I regained consciousness, painful, throbbing, consciousness ensconced fetally in the pew of a church, Oswald, can you believe that? Myself, in a church? Later a physician would proclaim my condition a medical anomaly, that my ribs had been cracked but without any external wounding. Between you and I, I believe it to be the product of my near bursting heart during the tortures of the unremembered agony. Oswald, I once told you I feared that there was no God or Providence, no spiritual current flowing beneath the feet of humanity. I now fear that there is, and Its fully incomprehensible waters may someday spring forth from my mental dam, drowning what remains of my sanity. For this reason I dare not rap upon the condemned, inaccessible back-quarter of my mind.  The men of that church, they kindly clothed and fed me. For days I did not speak. Your automobile waited outside, though I remember not how I arrived. Where were you? For that question I walk to the doorstep of my amnesia and bellow with rage; you have been lost to me, Oswald, so very lost. I write this letter to the address of Kaspar Todgelb (whatever entity he is), the last known location of you, my dear friend. I have searched, walked the winding cobble paths of Blackmerrow, but all trace of that house has vanished like breath in the cold air. If you are still in those dolorous, paralytic corridors, buzzing about like some forlorn firefly, soar straight and bright. I will never stop looking.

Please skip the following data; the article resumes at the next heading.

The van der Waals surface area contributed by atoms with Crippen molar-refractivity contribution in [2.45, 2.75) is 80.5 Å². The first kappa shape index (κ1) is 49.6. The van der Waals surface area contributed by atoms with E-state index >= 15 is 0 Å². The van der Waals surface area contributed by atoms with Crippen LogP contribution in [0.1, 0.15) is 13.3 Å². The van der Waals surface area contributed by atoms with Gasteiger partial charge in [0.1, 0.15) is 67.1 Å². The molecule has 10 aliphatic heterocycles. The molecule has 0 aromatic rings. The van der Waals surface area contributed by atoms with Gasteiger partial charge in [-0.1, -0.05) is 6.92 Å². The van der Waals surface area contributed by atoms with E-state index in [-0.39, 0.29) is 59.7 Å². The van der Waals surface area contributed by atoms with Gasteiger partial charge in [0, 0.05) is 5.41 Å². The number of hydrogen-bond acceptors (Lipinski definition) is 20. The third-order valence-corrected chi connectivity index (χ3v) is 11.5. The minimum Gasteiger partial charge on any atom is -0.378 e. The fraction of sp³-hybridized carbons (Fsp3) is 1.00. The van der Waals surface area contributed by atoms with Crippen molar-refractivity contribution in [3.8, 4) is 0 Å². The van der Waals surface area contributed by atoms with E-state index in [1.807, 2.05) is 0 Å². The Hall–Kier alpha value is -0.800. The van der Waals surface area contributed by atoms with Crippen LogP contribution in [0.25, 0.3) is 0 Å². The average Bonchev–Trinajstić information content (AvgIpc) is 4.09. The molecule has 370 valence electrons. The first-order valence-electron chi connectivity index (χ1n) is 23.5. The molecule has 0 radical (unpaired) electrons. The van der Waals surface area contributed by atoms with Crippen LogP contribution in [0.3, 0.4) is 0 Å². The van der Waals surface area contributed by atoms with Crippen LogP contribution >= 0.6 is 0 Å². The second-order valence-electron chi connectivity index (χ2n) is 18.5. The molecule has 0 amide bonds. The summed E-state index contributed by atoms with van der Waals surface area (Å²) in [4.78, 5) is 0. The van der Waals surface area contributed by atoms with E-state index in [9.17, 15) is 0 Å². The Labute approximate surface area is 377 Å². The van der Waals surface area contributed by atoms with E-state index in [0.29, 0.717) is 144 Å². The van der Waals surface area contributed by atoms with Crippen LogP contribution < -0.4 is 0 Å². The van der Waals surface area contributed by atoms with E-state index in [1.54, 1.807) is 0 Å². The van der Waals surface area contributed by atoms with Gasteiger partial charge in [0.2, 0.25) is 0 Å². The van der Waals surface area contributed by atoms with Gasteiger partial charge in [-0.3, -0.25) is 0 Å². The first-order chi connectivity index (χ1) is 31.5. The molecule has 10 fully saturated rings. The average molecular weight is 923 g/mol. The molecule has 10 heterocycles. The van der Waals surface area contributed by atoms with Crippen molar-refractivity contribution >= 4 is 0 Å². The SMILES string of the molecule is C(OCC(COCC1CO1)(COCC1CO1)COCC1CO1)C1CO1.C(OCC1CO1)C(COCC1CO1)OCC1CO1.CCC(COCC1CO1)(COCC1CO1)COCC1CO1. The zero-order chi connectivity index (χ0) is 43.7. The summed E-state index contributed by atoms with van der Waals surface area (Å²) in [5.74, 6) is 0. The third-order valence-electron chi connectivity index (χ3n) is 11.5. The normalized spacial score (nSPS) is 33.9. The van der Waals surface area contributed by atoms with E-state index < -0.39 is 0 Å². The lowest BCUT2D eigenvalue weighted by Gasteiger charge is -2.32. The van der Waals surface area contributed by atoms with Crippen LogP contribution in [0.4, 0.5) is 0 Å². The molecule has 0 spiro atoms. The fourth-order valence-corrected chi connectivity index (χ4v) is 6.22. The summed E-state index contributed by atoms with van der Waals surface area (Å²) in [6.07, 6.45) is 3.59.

Please, please come back.

-Charles Maughlin